The term Zumaia apparently derives from the world zuma or zume, which in the Basque language Euskera means wicker, a vegetable fibre commonly used in the Middle Ages and which was apparently abundant in this part of the province.
According to a surviving parchment, the first building to be constructed in Zumaia was a monastery called Santa María (or Saint Mary's) back in 1292. Though the precise location of the building is uncertain, there is no doubt that the first inhabitants of the town were monks who, a little tired of all the attacks from robbers, pillagers and pirates, erected a walled and fortified town to protect both themselves and the measly 4 inhabitants dotted around the area, from such effrontery.
A few years later, in 1344, the monks (or rather the Prior at the convent of Roncesvalles) signed a covenant in Pamplona for the establishment of that fortitied town and three years after that, King Alfonso XI granted its residents a People's Charter for the “Town of Villagrana of Zumaya”, under the jurisdiction of Donostia-San Sebastian. A place chosen, among other reasons, for its size, its strategic situation and direct contact with the sea. By the way, remember that a moment ago we spoke of the origins of the world Zumaia? Well now let us take a minute to tell you where Villagrana gets its name: Apparently, it is from the seeds (grano or grana) that gave the area its copious woodlands of holm oak.
In the 16th century, Zumaia was comprised of six streets and 70 houses protected behind its walls, of which today not even one stone remains; it was all razed to the ground midway through the 18th century in order to “clear up” the area and allow the town to grow.
And my! Did it grow..! At the end of the 14th century the town could already boast a successful ship-building trade, where boats used to export iron brought from inland Gipuzkoa were constructed alongside those used to fish for salmon, trout, shellfish and eel. And there was still time left over to combine all these labours with the skill of agriculture.
Life continues.. and with it, the passing of time. The end of the 17th century were difficult times for Zumaia's economy. The fields, its main occupation, particularly the production of wheat, corn and beans, did not provide enough for everyone... Things were so bad that in 1766, when a peasants' revolt, known as “la Machinada” broke out in Gipuzkoa against the Minister Esquilace, checks were carried out on all the houses to ensure that nobody had more grain than was necessary.
But one good thing to come out when things are really bad, is that if they change it can only be for the better. Gradually, farming was strengthened and improved, helped by the dessication of the marshlands which led to an increase in the cultivation of corn. But aside from shipbuilding, fishing and agriculture, you can't imagine with what another industry Zumaia would make its name... The manufacture of cement!! Yes, you heard correctly! So much so, that since the mid-nineteenth century, when the first cement factories were built, Zumaia has exported to markets as far away as the Netherlands and Belgium...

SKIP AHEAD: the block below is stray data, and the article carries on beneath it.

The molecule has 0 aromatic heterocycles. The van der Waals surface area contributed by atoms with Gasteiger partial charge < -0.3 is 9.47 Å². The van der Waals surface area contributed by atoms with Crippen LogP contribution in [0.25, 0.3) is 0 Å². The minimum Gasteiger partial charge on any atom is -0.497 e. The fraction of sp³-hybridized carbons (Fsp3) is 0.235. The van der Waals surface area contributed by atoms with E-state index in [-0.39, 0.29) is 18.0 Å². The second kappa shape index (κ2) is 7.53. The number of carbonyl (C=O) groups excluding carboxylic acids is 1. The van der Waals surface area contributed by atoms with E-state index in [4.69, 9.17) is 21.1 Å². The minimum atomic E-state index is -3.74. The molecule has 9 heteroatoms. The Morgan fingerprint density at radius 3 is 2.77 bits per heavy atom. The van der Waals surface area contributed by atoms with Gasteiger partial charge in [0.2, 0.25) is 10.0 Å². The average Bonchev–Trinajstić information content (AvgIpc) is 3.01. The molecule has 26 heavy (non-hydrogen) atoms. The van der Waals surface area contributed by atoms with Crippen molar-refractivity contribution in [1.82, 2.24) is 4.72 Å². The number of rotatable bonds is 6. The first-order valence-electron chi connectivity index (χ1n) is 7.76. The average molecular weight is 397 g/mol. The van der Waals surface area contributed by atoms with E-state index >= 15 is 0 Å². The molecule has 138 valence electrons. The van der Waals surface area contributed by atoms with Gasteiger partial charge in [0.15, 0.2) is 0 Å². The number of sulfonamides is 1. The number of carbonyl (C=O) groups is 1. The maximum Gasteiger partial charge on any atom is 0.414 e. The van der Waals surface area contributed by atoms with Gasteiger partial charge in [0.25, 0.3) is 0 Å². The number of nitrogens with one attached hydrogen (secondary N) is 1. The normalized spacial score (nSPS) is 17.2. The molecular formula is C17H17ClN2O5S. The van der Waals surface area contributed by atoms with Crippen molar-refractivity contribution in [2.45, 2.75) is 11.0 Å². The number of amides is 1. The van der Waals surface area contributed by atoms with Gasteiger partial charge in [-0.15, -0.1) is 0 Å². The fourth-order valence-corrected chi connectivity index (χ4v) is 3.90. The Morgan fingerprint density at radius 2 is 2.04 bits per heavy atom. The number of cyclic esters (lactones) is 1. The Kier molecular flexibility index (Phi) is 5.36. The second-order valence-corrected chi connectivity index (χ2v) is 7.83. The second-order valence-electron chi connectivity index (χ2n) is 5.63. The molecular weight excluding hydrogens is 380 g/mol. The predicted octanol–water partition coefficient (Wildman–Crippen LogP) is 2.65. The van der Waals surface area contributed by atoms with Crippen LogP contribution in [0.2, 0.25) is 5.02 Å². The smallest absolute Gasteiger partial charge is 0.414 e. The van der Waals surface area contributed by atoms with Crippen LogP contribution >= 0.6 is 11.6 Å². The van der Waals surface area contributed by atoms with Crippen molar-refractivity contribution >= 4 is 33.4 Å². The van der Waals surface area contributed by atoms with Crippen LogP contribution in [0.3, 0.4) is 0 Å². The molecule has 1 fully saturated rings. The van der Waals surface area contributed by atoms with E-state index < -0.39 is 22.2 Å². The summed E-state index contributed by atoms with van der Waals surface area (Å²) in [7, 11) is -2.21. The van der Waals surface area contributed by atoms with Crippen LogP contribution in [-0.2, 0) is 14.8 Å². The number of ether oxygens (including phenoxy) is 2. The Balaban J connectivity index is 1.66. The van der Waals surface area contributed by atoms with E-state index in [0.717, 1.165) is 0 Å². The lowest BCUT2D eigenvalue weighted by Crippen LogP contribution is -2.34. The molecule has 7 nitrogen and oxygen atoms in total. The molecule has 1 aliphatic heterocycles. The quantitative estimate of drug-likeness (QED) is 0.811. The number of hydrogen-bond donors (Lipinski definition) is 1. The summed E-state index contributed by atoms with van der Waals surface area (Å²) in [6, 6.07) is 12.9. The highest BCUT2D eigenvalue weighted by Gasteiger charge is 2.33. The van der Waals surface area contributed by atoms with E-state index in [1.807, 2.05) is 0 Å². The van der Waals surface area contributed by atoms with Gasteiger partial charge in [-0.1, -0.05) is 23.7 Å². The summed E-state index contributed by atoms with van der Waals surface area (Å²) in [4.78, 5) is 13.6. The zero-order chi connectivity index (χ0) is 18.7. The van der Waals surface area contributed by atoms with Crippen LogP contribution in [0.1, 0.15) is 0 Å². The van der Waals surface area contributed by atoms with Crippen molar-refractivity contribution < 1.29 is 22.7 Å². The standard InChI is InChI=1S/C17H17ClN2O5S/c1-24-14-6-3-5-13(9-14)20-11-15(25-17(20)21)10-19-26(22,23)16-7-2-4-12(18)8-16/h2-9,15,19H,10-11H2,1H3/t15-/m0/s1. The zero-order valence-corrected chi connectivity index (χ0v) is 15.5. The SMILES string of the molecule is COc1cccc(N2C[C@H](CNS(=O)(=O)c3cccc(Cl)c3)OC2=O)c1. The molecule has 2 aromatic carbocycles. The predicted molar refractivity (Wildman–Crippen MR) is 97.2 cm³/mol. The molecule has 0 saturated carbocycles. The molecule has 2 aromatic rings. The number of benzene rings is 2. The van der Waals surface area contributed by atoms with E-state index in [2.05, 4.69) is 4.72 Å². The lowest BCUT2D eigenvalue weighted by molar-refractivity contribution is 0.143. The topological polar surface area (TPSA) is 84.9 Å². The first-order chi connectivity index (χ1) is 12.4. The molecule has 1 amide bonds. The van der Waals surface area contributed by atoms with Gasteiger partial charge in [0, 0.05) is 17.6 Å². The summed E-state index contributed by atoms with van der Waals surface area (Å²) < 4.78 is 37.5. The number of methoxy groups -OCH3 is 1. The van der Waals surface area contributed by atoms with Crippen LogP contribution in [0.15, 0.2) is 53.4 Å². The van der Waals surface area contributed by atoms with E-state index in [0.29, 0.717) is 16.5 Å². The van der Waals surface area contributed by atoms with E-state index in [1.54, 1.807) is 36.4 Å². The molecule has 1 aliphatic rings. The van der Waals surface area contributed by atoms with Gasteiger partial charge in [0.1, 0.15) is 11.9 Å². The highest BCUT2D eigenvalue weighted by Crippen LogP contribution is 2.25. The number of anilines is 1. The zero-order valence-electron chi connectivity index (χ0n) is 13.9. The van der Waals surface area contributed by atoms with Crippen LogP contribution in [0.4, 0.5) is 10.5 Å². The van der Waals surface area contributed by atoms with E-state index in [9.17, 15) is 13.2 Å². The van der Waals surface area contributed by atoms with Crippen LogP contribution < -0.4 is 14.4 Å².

Furthermore, as far back as the 19th century Zumaia's cement factories were to become the mainstay of its economy which, as a knock-on effect, helped boost commercial activity down at the port. The years 1882 to 1885 saw the construction of the road which would connect it to Getaria, and subsequently with Donostia-San Sebastian. 1900 saw the advent of the railways and by 1926 the Urola railroad was up and running.
All this meant that gradually more and more people chose to work in the transport, both maritime and terrestrial, of iron and other goods, while the fishing trade simultaneously thrived, all of which led to the foundation of the Cofradía de Mareantes de San Telmo, St Elmo's Brotherhood of Seafarers.
As such, the beginning of the 20th century saw a return of the boom years in the naval and even the motor industry. Interestingly, the diesel motor ever built in Spain was in Zumaia.
To draw this audioguide to a close, we recommend a trip to the House Museum of the painter Ignacio Zuloaga, which contains works by El Greco, Rivera, Zurbarán and Goya, as well as to the Church of San Pedro; with its Basque Gothic style dating back to 1347 it has the appearance of a fort (don't miss the marvellous gargoyles that spit water on rainy days!)
And to conclude, a visit to the famous Ermita de San Telmo (St Elmo's Chapel), vertiginously located on top of a cliff overlooking the beach of Itzurun and recently chosen as the location for the marriage of Amaia and Rafa in the 2014 film “Ocho Apellido Vascos” (known in English as Spanish Affair).